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The Relationship of Binding Energy
and Potential Energy of Nuclei

Almost all nuclides have a mass deficit; i.e., their masses are less than the sum of the masses of the neutrons and protons of which they are made up. The energy equivalent of the mass deficit of a nuclide is called its binding energy. That binding energy represents the energy required to break up a nuclide into its constituent nucleons (neutrons and protons).

The purpose of this webpage is to show that the binding energy of a nuclide is the same as the loss of potential energy involved in its formation.

Potential Energy

When a force exists between two particles the work that has to be exerted in order to increase their separation is called the increase in potential energy of the system of the two particles. The work is the negative of the product of the force and the increase in the separation distance. The work is carried out slowly so as not to generate any kinetic energy for the particles. If the particles are allowed to return to their previous state, according to the principle of the conservation of energy, the work done in separating them will be returned in some form such as kinetic energy or the energy of an emitted photon.

When a neutron and proton come together to form a deuteron there is a gamma ray of energy of about 2.2 million electron volts (MeV) emitted. The deuteron has a mass deficit, but when the deuteron is broken up, such as when it absorbs a gamma ray of at least 2.2 MeV in energy the missing masses of the two nucleons is regained.

There is a force between a neutron and a proton. If it were possible to separate the neutron and proton in a deuteron by a small amount the energy that would have to be supplied would be that of the recovery of mass for the nucleons. Thus the work in separating the nucleons of a composite nucleus is just the binding energy of the nucleus.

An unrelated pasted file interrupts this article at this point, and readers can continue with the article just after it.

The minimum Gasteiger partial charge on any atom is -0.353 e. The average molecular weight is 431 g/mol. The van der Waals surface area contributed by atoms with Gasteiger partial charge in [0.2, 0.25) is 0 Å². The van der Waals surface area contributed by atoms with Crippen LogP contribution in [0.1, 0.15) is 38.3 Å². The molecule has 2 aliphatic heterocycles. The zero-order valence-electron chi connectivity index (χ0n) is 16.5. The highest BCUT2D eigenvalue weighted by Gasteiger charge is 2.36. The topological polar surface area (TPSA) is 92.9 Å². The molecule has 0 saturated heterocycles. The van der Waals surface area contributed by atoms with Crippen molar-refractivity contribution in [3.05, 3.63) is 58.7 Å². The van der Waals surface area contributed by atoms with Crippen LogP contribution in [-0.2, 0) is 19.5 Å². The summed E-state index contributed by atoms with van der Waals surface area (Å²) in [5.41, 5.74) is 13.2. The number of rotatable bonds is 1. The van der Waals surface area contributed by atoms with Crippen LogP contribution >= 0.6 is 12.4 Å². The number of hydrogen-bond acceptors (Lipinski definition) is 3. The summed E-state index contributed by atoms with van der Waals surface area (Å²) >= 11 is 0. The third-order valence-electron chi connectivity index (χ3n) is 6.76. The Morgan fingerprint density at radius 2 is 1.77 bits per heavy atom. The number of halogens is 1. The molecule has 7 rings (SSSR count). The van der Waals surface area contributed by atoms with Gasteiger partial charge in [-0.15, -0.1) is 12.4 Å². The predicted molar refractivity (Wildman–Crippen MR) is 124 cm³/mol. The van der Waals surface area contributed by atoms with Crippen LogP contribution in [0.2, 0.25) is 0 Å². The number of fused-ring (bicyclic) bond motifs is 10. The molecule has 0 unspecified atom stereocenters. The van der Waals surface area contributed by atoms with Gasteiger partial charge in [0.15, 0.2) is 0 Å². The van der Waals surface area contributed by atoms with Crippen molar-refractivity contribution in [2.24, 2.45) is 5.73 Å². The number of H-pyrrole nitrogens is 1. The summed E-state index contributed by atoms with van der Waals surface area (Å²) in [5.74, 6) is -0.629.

The Formation of Nucleonic Spin Pairs

There are three type of pairs that can be formed from neutrons and protons; neutron-neutron, proton-proton and neutron-proton. Each of these shows up in terms of binding energy. This is most easily seen in terms of the incremental binding energies. For example, for neutron-neutron and proton-proton pairs this shows up as the sawtooth pattern in the displays below.

For neutron-proton pairs the effect on binding energy shows up as a sharp drop in incremental binding energy when the number of neutrons exceeds the number of protons in a nuclide or vice versa.

The Effect of the Electrostatic Repulsion
between Protons on Binding Energy

The binding energy of a triteron (one proton and two neutrons) is 8.48 MeV whereas that of He3 (two protons and one neutron) is 7.72 MeV. The difference of 0.76 MeV is largely due to the electrostatic repulsion between the protons in the He3 nucleus that doesn't exist in the triteron. Some of the difference may be due to a difference in the binding energy of a proton-proton pair and a neutron-neutron pair.

The effect of the electrostatic repulsion on binding energy is very regular and predictable. In the following displays alpha nuclide refers to nuclides that could be composed entirely of alpha particles; e.g., Be8.

This indicates that binding energy indicates not only the potential energy associated with the nuclear strong force but also any other force involved in nuclei.

Quantization and Photon Emission

For the electrons in an atom when an electron changes state a photon is emitted. This is because the potential energy and the kinetic energy of the electron are quantized and the allowable change in potential energy is not compatible with the allowable changes in kinetic energy so the energy difference goes into the emission of a photon. The fact that the formation or disassociation of a deuteron involves the emission or absorption of a gamma ray photon is significant evidence that the states and characteristics of the nucleons in a nucleus are also subject to quantization.


The binding energy of a nuclide is the same as
the potential energy losses due to its formation.

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